.. Southern churches, warped by generations of theological evolution necessary to accommodate slavery and segregation, were all too willing to offer their political assistance to a white nationalist program.

.. Forget about Goldwater, Nixon or Reagan. No one played as much of a role in turning the South red as the leaders of the Southern Baptist Church.

.. When you’ve lost the ability to mobilize supporters based on race, religion will serve as a capable proxy.

.. What was lost under the banner of “segregation forever” has been tenuously preserved through a continuing “culture war.”

.. Religion is endlessly pliable. So long as pastors or priests (or in this case, televangelists) are willing to apply their theological creativity to serve political demands, religious institutions can be bent to advance any policy goal.

.. The Southern Baptist Church was organized specifically to protect slavery and white supremacy from the influence of their brethren in the North, a role that has never ceased to distort its identity, beliefs and practices.

.. In a passage that managed to avoid explicit racism, he described what would become the primary political weapon of the culture wars:

Don’t force me by law, by statute, by Supreme Court decision…to cross over in those intimate things where I don’t want to go. Let me build my life. Let me have my church. Let me have my school. Let me have my friends. Let me have my home. Let me have my family. And what you give to me, give to every man in America and keep it like our glorious forefathers made – a land of the free and the home of the brave.

.. Long after the battle over whites’ only bathrooms had been lost, evangelical communities in Houston or Charlotte can continue the war over a “bathroom bill” using a rhetorical structure Criswell and others built.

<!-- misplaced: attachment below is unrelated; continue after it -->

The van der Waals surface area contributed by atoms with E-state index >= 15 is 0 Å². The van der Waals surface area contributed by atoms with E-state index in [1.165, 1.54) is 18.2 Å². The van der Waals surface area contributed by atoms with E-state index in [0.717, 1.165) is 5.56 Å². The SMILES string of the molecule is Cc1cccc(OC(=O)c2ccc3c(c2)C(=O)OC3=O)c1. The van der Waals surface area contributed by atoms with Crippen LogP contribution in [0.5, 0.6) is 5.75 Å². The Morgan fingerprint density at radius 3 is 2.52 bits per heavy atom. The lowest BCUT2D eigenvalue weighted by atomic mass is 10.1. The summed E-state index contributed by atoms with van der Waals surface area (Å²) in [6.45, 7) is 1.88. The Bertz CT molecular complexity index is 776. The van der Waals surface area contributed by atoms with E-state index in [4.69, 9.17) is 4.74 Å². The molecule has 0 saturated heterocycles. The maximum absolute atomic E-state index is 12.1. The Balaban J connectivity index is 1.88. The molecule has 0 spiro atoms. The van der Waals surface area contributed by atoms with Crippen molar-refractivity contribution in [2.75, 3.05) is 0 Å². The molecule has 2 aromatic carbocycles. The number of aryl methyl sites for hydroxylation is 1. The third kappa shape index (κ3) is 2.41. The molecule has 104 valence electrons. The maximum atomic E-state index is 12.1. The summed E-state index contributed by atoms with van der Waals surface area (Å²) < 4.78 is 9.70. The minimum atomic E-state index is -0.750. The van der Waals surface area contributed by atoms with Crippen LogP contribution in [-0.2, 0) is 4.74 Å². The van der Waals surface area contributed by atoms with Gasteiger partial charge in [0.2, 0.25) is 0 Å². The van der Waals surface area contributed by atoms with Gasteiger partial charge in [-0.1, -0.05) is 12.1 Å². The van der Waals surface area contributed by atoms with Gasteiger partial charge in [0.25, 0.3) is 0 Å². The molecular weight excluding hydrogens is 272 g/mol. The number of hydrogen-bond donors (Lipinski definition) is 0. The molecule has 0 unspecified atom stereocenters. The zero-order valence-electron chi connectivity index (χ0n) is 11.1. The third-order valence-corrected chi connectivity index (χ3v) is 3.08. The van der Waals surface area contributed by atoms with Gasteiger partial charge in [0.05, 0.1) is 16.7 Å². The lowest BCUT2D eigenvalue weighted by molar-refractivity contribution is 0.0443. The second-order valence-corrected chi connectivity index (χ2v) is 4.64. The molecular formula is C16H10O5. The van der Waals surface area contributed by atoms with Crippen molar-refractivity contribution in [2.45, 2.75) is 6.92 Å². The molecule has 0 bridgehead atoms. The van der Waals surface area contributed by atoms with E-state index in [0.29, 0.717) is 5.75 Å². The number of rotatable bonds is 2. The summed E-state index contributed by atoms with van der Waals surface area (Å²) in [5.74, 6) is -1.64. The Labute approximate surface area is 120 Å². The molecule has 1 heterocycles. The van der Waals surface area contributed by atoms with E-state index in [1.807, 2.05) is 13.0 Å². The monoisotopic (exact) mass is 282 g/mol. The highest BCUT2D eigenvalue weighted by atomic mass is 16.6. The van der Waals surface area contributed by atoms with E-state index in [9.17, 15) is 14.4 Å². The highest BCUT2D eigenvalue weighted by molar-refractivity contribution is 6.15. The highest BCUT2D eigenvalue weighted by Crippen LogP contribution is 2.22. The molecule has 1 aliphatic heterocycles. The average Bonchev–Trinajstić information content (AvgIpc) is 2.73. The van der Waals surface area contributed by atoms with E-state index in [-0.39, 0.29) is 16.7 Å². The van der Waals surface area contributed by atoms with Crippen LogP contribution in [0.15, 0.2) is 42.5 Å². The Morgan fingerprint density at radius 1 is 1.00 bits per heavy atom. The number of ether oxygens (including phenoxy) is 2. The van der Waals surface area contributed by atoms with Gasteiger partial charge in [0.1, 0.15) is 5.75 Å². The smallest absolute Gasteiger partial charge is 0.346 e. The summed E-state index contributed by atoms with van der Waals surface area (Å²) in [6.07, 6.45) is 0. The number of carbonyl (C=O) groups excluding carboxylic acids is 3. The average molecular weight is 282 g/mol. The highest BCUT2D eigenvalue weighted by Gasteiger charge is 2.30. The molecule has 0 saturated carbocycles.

.. He had constructed a strangely circular, quasi-libertarian argument in which a right to oppress others becomes a fundamental right born of a religious imperative, protected by the First Amendment.

.. A generation later you might hear Southern Baptists mention that Dr. Martin Luther King, Jr., was a Baptist minister. They are less likely to explain that King was not permitted to worship in a Southern Baptist Church. African-American Baptists had their own parallel institutions, a structure that continues today.

.. However, in public Graham was careful to keep a safe distance and avoided the kind of open displays of sympathy for civil rights that might have complicated his career.

.. King was once invited to speak at a Southern Baptist seminary in Louisville in 1961. Churches responded with a powerful backlash, slashing the seminary’s donations so steeply that it was forced to apologize for the move. Henlee Barnette, the Baptist professor responsible for King’s invitation at the seminary, nearly lost his job and became something of an outcast, a status he would retain until he was finally pressured to retire from teaching in 1977.

.. In 1967, Mississippi began offering tuition grants to white students allowing them to attend private segregated schools.

.. Battles over the status of these institutions reached a climax when the Carter Administration in 1978 signaled its intention to press for their desegregation.

.. Televangelist Jerry Falwell would unite with a broader group of politically connected conservatives to form the Moral Majority in 1979. His partner in the effort, Paul Weyrich, made clear that it was the schools issue that launched the organization, an emphasis reflected in chain events across the 1980 Presidential campaign.

.. The Southern Baptist Convention expressed support for laws liberalizing abortion access in 1971. Criswell himself expressed support for the Supreme Court’s decision in Roe, taking the traditional theological position that life began at birth, not conception. The denomination did not adopt a firm pro-life stance until 1980.

.. In August of 1980, Criswell and other Southern Baptist leaders hosted Republican Presidential candidate Ronald Reagan for a rally in Dallas. Reagan in his speech never used the word “abortion,” but he enthusiastically and explicitly supported the ministers’ position on protecting private religious schools. That was what they needed to hear.